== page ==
Self-care is an effective way to stay healthy. Research has shown that putting a self-care routine into action reduces stress, improves well-being, and boosts happiness, even lowering your chance of heart disease, stroke, and cancer.
Practicing self-care is also one of the most enjoyable ways to invest in your health, because it’s all about doing something you love. It doesn’t have to take much time. Self-care can be as simple as reading a book or taking a bubble bath. The point is that you do something that’s simply for yourself.
Why is self-care so important?
Juggling everyday work, social activities, and family commitments take a lot of energy. That makes it hard to make healthy choices like exercising or eating something nutritious. When people don’t set aside time for themselves, it can also cause their stress levels to rise, diminish their sleep quality, and put them at higher risk for depression.
COVID-19 shined a spotlight on the vital importance of self-care. As individuals struggled with a host of pandemic-related challenges, including isolation and uncertainty, many turned to self-care for help managing their physical and mental health.
One study found that, in 2020, 73% of Americans were more aware that they needed to incorporate self-care into their lives. It’s a trend that shows no sign of ending with the pandemic. Of the study respondents, 71% predicted there will be a collective prioritization of self-care over the next five years.
Self-care is an important tool, because it restores your energy and boosts your mood, so you feel great. When people feel great, and when they invest time and energy into themselves, they make better, healthier decisions.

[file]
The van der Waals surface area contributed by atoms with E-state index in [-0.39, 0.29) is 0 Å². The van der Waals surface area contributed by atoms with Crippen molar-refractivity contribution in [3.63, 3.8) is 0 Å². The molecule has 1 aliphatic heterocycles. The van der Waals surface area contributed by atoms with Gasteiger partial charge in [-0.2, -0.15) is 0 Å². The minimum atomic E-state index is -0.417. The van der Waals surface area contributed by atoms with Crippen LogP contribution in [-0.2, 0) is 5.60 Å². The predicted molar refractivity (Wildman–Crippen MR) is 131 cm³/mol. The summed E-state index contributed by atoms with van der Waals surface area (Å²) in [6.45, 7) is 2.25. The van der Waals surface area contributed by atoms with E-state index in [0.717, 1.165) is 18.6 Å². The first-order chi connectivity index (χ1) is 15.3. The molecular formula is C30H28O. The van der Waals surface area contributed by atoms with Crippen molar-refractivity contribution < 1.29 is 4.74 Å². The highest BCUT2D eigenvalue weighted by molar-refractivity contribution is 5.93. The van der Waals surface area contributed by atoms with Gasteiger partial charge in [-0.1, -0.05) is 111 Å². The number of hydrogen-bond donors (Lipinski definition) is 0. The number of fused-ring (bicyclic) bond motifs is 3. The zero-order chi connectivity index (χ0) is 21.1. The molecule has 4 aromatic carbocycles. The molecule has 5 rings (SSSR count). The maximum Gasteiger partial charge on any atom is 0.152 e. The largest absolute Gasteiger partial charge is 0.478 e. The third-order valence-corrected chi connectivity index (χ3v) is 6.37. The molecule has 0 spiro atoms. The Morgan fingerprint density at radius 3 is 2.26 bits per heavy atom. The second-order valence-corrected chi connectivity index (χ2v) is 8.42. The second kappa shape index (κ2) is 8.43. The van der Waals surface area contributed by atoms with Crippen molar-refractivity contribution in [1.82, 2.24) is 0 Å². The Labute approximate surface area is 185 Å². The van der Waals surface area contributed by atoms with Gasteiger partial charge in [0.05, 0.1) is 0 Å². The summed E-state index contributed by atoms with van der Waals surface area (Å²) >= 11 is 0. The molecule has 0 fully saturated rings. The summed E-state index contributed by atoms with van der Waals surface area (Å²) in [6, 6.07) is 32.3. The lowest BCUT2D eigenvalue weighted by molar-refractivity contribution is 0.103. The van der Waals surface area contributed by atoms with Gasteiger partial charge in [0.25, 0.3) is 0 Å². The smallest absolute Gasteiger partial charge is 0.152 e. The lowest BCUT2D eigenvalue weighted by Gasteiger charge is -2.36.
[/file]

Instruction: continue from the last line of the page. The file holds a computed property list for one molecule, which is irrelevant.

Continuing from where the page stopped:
Avoiding burnout through self-care
Many people have felt the encroaching symptoms of burnout. It could be in your relationship, your job, or while participating in an activity you once enjoyed—if you feel worn out, pessimistic, or stuck, you may be experiencing early signs of burnout.
And burnout is a major issue for people across the globe, one that saps their energy, productivity, and joy. A recent Asana study found that 70% of participants experienced burnout at some point in the last year.
Self-care is an excellent tool in the fight against burnout.
“It can also help you replenish and reenergize to prevent you from hitting a wall. It helps with self-appreciation, so you re-learn what you love and appreciate about yourself. When you take care of yourself, you’re a happier, healthier version of yourself.” —Cheridan Bryant, Vera whole health coach
Examples of self-care practices include:
- Getting adequate rest and nutrition
- Spending a night out with friends
- Drinking plenty of water
- Enjoying nature and the great outdoors
- Writing in a journal
- Participating in a creative activity
Start your self-care journey in 3 easy steps
Ready to get started integrating self-care into your routine? Here are a few simple steps to set you on the path to a fruitful and healthy self-care practice.
- Step 1: View the list above and choose something to try, or come up with a self-care activity that excites you or speaks to your personal interests.
- Step 2: Take a moment during your self-care activity to check in and pay attention to how you feel. If it makes you feel better, that’s great—you can move on to the next step. Otherwise, try a different activity until you find something that works for you.
- Step 3: Incorporate your self-care activity into your typical routine. The benefits of self-care are most abundant when you do it regularly. So, don’t be shy. Set aside time and do something for yourself today.
If you’d like support, please reach out and talk to a Vera whole health coach about self-care practices, benefits, and strategies. At Vera, health coaches are trained to help patients manage stress, re-energize, and integrate meaningful self-care into their lives.
Vera Whole Health is now part of apree health, a new healthcare organization dedicated to delivering a person-centric system of care with world-class experience, improved outcomes, and lower costs.
Editor's Note: This is an updated version of a post originally published on November 5, 2019.